Secondary depth forces Packers to release Harris
GREEN BAY The Green Bay Packers have released veteran cornerback Al Harris, cutting short his attempt to return to the field after a serious knee injury.
The 35-year-old Harris is nearly a year removed from his season-ending left knee injury last November. He began this season on the team’s physically unable to perform list and returned to practice Oct. 19, giving the Packers a three-week timeline to decide his future.
Green Bay coach Mike McCarthy said the move wasn’t an indication that the Packers think Harris’ playing days are over.
“I think Al Harris will definitely play again in the National Football League,” McCarthy said.
Instead, McCarthy said the decision was made with the team’s overall roster in mind.
Tramon Williams has emerged as a potential Pro Bowl-caliber cornerback in Harris’ absence, and the coaches believe rookie Sam Shields can develop into a top cornerback over the next few years.
And if the Packers were to activate Harris, they would have to release another player—a move that might hinder them in other areas, particularly on special teams.
“This is not a physical decision,” McCarthy said. “This is a big-picture roster decision.”
The Packers activated safety Atari Bigby from the physically unable to perform list on Saturday. McCarthy said the team has not made a decision on the future of rookie running back James Starks.
Harris started all 102 games he played for the Packers over seven seasons (2003-09) after being acquired from Philadelphia. He had 14 interceptions and 108 passes defensed during his time in Green Bay.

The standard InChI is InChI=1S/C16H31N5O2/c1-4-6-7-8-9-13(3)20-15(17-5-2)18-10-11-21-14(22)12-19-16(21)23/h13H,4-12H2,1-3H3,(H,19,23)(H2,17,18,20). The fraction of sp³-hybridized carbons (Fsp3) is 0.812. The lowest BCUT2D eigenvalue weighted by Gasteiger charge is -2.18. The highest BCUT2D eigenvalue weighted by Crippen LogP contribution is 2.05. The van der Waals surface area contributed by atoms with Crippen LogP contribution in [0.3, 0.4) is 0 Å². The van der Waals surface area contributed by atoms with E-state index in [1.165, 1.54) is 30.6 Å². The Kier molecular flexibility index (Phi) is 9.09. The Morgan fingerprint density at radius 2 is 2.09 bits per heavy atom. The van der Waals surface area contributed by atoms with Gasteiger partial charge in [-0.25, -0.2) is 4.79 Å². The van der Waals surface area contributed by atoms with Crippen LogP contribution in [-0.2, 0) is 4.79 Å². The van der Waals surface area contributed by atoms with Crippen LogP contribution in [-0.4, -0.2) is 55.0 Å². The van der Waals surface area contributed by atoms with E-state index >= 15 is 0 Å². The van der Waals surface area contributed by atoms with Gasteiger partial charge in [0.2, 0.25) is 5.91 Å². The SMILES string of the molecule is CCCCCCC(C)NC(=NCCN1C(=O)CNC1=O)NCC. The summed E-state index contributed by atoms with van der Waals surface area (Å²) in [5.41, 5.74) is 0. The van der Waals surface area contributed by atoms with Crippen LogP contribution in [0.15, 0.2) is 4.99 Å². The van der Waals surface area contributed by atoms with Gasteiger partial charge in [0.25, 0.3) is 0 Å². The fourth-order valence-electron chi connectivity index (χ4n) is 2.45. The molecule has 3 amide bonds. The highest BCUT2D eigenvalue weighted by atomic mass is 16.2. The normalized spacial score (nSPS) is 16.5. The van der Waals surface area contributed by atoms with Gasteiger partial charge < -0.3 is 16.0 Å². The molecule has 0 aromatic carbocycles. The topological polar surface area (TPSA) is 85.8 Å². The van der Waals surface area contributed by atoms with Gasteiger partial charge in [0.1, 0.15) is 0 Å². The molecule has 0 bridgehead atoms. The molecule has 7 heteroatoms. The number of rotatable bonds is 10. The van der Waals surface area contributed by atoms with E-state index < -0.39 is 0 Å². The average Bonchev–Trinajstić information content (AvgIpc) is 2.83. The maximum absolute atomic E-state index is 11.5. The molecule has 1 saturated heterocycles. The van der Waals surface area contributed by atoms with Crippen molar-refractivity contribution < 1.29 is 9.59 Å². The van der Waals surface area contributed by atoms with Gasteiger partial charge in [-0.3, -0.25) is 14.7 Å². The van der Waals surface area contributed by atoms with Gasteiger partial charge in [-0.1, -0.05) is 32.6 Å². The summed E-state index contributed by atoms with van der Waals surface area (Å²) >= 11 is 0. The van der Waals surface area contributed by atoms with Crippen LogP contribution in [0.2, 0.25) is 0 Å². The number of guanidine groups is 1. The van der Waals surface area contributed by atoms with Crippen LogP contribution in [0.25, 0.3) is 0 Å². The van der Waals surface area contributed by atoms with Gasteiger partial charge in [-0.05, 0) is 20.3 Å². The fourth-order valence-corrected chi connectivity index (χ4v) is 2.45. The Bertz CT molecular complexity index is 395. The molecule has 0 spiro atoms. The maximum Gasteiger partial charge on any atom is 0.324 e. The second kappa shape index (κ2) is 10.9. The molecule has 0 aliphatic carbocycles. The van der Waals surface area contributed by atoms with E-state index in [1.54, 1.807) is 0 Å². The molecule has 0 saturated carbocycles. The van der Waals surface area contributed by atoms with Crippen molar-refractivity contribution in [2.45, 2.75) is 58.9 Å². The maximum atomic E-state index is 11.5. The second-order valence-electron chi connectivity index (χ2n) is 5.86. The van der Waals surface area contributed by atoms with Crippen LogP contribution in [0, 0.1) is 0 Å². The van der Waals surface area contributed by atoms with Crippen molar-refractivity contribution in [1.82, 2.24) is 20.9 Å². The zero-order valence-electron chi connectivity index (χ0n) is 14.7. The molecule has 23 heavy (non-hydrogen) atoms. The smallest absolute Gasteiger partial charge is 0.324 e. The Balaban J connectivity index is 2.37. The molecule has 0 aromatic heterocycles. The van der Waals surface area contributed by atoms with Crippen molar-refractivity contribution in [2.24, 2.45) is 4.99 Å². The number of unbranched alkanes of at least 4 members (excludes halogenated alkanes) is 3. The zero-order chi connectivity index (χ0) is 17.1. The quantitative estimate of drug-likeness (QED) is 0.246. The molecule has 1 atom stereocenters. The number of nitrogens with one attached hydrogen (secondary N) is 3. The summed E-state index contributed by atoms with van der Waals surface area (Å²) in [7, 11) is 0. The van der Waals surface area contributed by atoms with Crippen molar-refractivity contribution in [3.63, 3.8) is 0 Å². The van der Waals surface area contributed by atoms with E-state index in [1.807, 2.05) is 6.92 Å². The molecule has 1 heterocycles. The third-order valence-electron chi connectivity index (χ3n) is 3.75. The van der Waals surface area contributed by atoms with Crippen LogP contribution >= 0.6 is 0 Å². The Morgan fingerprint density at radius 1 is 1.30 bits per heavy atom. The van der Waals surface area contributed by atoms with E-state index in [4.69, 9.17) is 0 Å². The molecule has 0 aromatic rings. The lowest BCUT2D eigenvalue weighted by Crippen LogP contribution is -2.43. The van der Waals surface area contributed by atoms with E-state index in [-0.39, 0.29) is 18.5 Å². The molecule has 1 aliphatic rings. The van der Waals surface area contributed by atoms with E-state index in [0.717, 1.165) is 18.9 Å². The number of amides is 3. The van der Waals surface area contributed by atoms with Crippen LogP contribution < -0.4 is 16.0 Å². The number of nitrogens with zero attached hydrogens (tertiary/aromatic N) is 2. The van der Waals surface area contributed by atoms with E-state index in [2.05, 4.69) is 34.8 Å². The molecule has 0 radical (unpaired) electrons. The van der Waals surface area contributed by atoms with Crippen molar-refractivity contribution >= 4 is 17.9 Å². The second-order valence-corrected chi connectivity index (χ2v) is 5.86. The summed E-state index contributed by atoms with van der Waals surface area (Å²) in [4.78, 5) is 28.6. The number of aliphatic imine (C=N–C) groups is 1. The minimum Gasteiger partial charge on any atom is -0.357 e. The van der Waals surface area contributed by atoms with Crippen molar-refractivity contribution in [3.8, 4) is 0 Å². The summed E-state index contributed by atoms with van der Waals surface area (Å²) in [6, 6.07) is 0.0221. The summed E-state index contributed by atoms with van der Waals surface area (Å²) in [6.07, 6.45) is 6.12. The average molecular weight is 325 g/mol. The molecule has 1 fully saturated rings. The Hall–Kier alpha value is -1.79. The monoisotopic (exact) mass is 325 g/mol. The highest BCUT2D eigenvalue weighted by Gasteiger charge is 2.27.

Minnesota Vikings coach Brad Childress was asked Monday if his team had any interest in bringing in Harris. The Vikings lost starting cornerback Cedric Griffin to a knee injury last month. Rookie Chris Cook has been in and out of the lineup with two knee injuries, and veteran Lito Sheppard has been burned several times for big gains this season.
Childress was non-commital about adding Harris.
“I’m sure we’ll go through and look at tape,” Childress said. “But Al’s had a great, great career. No, I don’t know if there’s a spot right now for us in that area.”
McCarthy brushed aside any concerns that releasing Harris would have a negative effect in the Packers’ locker room.
“You look at all those variables,” McCarthy said. “With that, you always trust your leadership in your locker room.
“Al’s a veteran player, a popular player. These are decisions that need to be made at different times of the year.
“We felt that Al had an opportunity to come back from a serious injury. He did an excellent job with his rehab. As far as the locker room, we trust the leadership in the locker room.”
With the rest of the team celebrating a 45-7 rout of the Dallas Cowboys, Harris told espnmilwaukee.com late Sunday night that he expected to be released. McCarthy said the final decision wasn’t made until Monday morning, and that general manager Ted Thompson was trying to reach him to discuss the move.
“Ted and I both have been very up front with Al all the way through the process,” McCarthy said. “Time and time again, he knew what his options were, where we felt that he stood and so forth.”
McCarthy thanked Harris for his dedication to the team, and Thompson praised him in a statement.
“We want to thank Al for his contributions to the Green Bay Packers,” Thompson said. “His hard work, dedication and professionalism have been the keys to his success.
“During his time here, he has been a valuable member of our organization and our community. We wish him the very best in the future, and he will always be a part of the Packer family.”